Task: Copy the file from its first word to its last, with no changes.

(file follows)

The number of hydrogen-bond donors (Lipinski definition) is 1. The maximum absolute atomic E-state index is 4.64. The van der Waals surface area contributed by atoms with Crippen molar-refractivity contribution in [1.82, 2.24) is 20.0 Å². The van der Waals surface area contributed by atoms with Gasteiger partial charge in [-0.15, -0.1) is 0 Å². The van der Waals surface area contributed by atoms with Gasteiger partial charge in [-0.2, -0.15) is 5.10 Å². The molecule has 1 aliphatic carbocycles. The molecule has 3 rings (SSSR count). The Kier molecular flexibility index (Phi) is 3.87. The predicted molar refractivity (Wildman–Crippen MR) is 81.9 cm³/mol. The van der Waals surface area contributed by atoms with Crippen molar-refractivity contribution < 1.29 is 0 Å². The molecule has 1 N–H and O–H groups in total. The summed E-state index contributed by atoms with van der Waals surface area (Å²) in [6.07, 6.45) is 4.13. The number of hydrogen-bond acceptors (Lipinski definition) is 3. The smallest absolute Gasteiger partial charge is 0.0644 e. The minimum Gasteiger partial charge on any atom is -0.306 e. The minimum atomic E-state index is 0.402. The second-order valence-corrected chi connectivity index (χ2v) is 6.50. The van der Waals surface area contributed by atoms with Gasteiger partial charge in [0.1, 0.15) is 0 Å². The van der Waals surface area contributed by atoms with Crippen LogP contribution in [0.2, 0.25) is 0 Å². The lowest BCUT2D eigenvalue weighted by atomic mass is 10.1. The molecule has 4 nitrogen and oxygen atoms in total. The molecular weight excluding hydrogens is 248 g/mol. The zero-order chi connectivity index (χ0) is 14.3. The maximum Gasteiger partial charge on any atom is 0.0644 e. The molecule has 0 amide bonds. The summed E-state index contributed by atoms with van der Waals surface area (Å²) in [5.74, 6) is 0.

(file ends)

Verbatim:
The number of hydrogen-bond donors (Lipinski definition) is 1. The maximum absolute atomic E-state index is 4.64. The van der Waals surface area contributed by atoms with Crippen molar-refractivity contribution in [1.82, 2.24) is 20.0 Å². The van der Waals surface area contributed by atoms with Gasteiger partial charge in [-0.15, -0.1) is 0 Å². The van der Waals surface area contributed by atoms with Gasteiger partial charge in [-0.2, -0.15) is 5.10 Å². The molecule has 1 aliphatic carbocycles. The molecule has 3 rings (SSSR count). The Kier molecular flexibility index (Phi) is 3.87. The predicted molar refractivity (Wildman–Crippen MR) is 81.9 cm³/mol. The van der Waals surface area contributed by atoms with Crippen molar-refractivity contribution < 1.29 is 0 Å². The molecule has 1 N–H and O–H groups in total. The summed E-state index contributed by atoms with van der Waals surface area (Å²) in [6.07, 6.45) is 4.13. The number of hydrogen-bond acceptors (Lipinski definition) is 3. The smallest absolute Gasteiger partial charge is 0.0644 e. The minimum Gasteiger partial charge on any atom is -0.306 e. The minimum atomic E-state index is 0.402. The second-order valence-corrected chi connectivity index (χ2v) is 6.50. The van der Waals surface area contributed by atoms with Gasteiger partial charge in [0.1, 0.15) is 0 Å². The van der Waals surface area contributed by atoms with Crippen LogP contribution in [0.2, 0.25) is 0 Å². The lowest BCUT2D eigenvalue weighted by atomic mass is 10.1. The molecule has 4 nitrogen and oxygen atoms in total. The molecular weight excluding hydrogens is 248 g/mol. The zero-order chi connectivity index (χ0) is 14.3. The maximum Gasteiger partial charge on any atom is 0.0644 e. The molecule has 0 amide bonds. The summed E-state index contributed by atoms with van der Waals surface area (Å²) in [5.74, 6) is 0.